Captioning is a really hot topic right now so I thought I’d share one of my short videos from the“Bruce’s Shorts” series of Broadcast-IT training videos for today’s blog post:
Click PLAY to watch the video, or you can read the transcript below.
Hello and welcome to Bruce’s Shorts. My name’s Bruce Devlin, I’m the Chief Technology Officer at AmberFin. And today, we’re going to ask why is captioning so difficult?
Well, it’s an interesting question. Mostly because in some places in the world you are not legally obliged to broadcast video, you are not legally obliged to broadcast audio, but you are legally obliged to put captions on it.
This is a bit weird. It’s OK to go black and silent as long as there are captions.
And actually, that’s symptomatic of one of the things about captioning and subtitling across the world. Very often the captions and subtitles have been legislated. Which means there’s no direct revenue involved for the content owner or the broadcaster inputting the captions on. But, you have to have them there.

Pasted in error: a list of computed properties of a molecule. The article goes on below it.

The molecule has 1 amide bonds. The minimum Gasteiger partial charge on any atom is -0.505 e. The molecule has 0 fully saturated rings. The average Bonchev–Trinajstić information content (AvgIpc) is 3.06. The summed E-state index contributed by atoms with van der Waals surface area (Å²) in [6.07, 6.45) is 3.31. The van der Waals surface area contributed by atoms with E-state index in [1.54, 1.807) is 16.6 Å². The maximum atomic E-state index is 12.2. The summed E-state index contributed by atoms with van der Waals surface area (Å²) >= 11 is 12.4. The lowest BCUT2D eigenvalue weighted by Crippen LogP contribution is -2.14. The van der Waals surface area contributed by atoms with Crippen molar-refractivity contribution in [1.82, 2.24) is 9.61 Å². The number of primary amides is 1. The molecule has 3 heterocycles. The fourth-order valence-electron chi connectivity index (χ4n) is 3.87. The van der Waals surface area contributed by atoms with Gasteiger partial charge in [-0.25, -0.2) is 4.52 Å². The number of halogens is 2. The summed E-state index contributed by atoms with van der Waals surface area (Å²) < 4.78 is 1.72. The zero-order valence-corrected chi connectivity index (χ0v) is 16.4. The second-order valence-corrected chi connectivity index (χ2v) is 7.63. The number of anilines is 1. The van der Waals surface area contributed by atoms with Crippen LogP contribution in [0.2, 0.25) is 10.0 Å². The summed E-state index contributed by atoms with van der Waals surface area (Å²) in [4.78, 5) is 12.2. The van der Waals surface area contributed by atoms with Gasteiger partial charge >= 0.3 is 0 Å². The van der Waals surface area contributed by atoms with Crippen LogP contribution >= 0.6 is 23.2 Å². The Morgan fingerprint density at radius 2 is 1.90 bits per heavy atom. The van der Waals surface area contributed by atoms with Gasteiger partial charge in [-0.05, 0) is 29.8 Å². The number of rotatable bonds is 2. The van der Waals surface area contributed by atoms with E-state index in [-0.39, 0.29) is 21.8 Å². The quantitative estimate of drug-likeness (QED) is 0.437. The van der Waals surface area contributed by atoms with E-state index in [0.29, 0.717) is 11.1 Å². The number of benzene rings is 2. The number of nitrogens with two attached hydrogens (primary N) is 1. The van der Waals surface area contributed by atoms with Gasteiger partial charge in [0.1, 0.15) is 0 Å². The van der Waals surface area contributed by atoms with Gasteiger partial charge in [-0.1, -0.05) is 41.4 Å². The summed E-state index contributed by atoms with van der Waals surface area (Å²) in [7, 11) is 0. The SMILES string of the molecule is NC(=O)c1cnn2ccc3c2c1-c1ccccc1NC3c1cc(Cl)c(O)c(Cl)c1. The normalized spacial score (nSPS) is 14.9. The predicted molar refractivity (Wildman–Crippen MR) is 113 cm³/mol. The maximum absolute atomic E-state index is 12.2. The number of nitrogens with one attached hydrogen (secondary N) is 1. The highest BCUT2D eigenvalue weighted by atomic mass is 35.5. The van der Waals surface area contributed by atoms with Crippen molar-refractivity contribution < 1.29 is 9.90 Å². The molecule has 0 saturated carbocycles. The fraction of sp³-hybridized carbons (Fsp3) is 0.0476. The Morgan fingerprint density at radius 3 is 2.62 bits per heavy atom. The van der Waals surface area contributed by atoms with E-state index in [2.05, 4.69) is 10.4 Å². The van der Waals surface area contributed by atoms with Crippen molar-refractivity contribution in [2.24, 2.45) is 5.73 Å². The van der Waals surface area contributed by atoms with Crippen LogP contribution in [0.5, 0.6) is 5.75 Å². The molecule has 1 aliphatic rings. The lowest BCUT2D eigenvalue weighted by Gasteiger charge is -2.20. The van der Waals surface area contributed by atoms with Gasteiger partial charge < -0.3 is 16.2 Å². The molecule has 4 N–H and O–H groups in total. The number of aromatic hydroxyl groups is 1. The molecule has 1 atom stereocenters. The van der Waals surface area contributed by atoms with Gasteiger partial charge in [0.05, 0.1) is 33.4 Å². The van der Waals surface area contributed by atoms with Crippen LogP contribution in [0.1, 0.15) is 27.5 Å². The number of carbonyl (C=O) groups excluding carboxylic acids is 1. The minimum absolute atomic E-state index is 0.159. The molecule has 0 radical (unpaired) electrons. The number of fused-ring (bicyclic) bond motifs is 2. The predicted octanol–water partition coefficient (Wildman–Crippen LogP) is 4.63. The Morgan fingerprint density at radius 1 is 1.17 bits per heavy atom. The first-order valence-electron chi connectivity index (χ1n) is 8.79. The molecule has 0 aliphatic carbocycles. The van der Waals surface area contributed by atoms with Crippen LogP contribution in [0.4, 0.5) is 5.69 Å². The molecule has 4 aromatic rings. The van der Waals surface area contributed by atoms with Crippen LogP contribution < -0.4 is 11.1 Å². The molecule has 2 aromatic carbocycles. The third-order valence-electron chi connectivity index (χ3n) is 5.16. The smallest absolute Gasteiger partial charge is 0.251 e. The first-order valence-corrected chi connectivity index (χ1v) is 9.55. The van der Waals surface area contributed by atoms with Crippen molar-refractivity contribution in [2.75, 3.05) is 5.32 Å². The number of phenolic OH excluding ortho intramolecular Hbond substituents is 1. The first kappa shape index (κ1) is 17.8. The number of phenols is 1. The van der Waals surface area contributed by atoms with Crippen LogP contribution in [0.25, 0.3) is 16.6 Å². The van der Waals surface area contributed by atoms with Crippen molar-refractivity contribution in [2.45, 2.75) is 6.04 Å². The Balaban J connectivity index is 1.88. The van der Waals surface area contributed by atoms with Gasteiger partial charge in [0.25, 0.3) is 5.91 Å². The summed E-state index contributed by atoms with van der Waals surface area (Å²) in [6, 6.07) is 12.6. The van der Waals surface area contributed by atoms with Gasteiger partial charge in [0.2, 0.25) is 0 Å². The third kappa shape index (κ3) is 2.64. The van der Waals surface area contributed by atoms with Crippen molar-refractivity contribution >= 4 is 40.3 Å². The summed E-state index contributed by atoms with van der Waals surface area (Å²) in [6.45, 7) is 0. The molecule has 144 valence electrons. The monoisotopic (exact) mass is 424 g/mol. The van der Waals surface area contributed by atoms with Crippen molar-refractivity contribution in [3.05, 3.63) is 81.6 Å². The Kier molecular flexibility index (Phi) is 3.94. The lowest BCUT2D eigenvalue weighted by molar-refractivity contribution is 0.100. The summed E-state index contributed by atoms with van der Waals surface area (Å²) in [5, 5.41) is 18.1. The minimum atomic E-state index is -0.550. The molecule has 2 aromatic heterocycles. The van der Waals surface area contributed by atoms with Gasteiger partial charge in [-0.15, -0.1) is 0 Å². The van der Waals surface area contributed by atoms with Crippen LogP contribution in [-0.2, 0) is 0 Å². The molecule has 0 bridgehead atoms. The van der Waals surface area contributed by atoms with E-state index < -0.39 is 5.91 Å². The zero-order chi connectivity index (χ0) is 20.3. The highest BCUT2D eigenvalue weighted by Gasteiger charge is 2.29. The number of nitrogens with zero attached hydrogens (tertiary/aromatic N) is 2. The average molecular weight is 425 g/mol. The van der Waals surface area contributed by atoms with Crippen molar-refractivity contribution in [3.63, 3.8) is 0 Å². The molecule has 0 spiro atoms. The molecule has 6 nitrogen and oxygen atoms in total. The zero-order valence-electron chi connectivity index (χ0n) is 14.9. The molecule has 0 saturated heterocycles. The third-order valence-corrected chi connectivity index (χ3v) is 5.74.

Also around Europe, where there are many, many languages, there’s lots of little cottage industries that have grown up to do subtitling. So there’s no real industrialization that’s taken place in that area. Likewise, in the US, captioning has never really been industrialized.
But now, in this modern file based world, we’re looking at delivering content to more and more platforms. SD, HD, internet, iPad, Catch Up TV, On Demand, Blu-ray, ultraviolet, you name it there’s lots of different captioning formats required out there to service all of these different delivery devices.
However, there isn’t a lot more money for making the captions. So if you want to get your captioning right, and you want to help with the difficulty of getting captions into your solution, then look for the one stop shop that allows you to sort captions out within the heart of your ingest and transcode and QC solutions. Because if you can find a way of doing that, you stand a much better chance of controlling your captioning costs.
My name’s Bruce Devlin. That was one of Bruce’s Shorts. I hope to see you for the rest of the series.